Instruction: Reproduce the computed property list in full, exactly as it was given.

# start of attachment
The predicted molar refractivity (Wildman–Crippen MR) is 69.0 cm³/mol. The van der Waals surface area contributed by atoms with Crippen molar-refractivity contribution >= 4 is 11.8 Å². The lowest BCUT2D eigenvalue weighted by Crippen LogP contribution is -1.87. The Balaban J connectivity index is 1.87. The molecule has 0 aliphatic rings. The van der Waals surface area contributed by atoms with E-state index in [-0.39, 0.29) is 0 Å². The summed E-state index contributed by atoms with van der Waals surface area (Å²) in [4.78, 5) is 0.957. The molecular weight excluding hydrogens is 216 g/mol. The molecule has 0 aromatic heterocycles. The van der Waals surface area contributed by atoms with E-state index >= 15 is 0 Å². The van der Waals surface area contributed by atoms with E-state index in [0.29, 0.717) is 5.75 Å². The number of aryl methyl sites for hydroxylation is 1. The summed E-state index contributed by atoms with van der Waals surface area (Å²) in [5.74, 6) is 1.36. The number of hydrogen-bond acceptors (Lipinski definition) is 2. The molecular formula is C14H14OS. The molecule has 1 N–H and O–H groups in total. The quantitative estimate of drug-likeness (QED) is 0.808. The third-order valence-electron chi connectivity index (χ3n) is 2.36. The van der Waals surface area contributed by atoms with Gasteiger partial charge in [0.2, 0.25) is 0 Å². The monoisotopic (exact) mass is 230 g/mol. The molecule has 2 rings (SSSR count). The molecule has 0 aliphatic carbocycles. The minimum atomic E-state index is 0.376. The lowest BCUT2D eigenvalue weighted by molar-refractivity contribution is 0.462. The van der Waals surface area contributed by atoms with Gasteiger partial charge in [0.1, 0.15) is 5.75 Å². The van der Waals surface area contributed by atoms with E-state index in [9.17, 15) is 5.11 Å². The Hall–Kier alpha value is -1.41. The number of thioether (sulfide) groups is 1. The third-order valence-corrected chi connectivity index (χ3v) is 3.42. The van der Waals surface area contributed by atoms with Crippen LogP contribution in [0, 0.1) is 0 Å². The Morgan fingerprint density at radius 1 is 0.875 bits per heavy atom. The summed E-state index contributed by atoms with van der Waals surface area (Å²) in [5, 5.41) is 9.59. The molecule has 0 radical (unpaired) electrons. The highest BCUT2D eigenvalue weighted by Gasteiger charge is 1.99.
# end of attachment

The predicted molar refractivity (Wildman–Crippen MR) is 69.0 cm³/mol. The van der Waals surface area contributed by atoms with Crippen molar-refractivity contribution >= 4 is 11.8 Å². The lowest BCUT2D eigenvalue weighted by Crippen LogP contribution is -1.87. The Balaban J connectivity index is 1.87. The molecule has 0 aliphatic rings. The van der Waals surface area contributed by atoms with E-state index in [-0.39, 0.29) is 0 Å². The summed E-state index contributed by atoms with van der Waals surface area (Å²) in [4.78, 5) is 0.957. The molecular weight excluding hydrogens is 216 g/mol. The molecule has 0 aromatic heterocycles. The van der Waals surface area contributed by atoms with E-state index >= 15 is 0 Å². The van der Waals surface area contributed by atoms with E-state index in [0.29, 0.717) is 5.75 Å². The number of aryl methyl sites for hydroxylation is 1. The summed E-state index contributed by atoms with van der Waals surface area (Å²) in [5.74, 6) is 1.36. The number of hydrogen-bond acceptors (Lipinski definition) is 2. The molecular formula is C14H14OS. The molecule has 1 N–H and O–H groups in total. The quantitative estimate of drug-likeness (QED) is 0.808. The third-order valence-electron chi connectivity index (χ3n) is 2.36. The van der Waals surface area contributed by atoms with Gasteiger partial charge in [0.2, 0.25) is 0 Å². The monoisotopic (exact) mass is 230 g/mol. The molecule has 2 rings (SSSR count). The molecule has 0 aliphatic carbocycles. The minimum atomic E-state index is 0.376. The lowest BCUT2D eigenvalue weighted by molar-refractivity contribution is 0.462. The van der Waals surface area contributed by atoms with Gasteiger partial charge in [0.1, 0.15) is 5.75 Å². The van der Waals surface area contributed by atoms with E-state index in [9.17, 15) is 5.11 Å². The Hall–Kier alpha value is -1.41. The number of thioether (sulfide) groups is 1. The third-order valence-corrected chi connectivity index (χ3v) is 3.42. The van der Waals surface area contributed by atoms with Crippen LogP contribution in [0, 0.1) is 0 Å². The Morgan fingerprint density at radius 1 is 0.875 bits per heavy atom. The summed E-state index contributed by atoms with van der Waals surface area (Å²) in [5, 5.41) is 9.59. The molecule has 0 radical (unpaired) electrons. The highest BCUT2D eigenvalue weighted by Gasteiger charge is 1.99.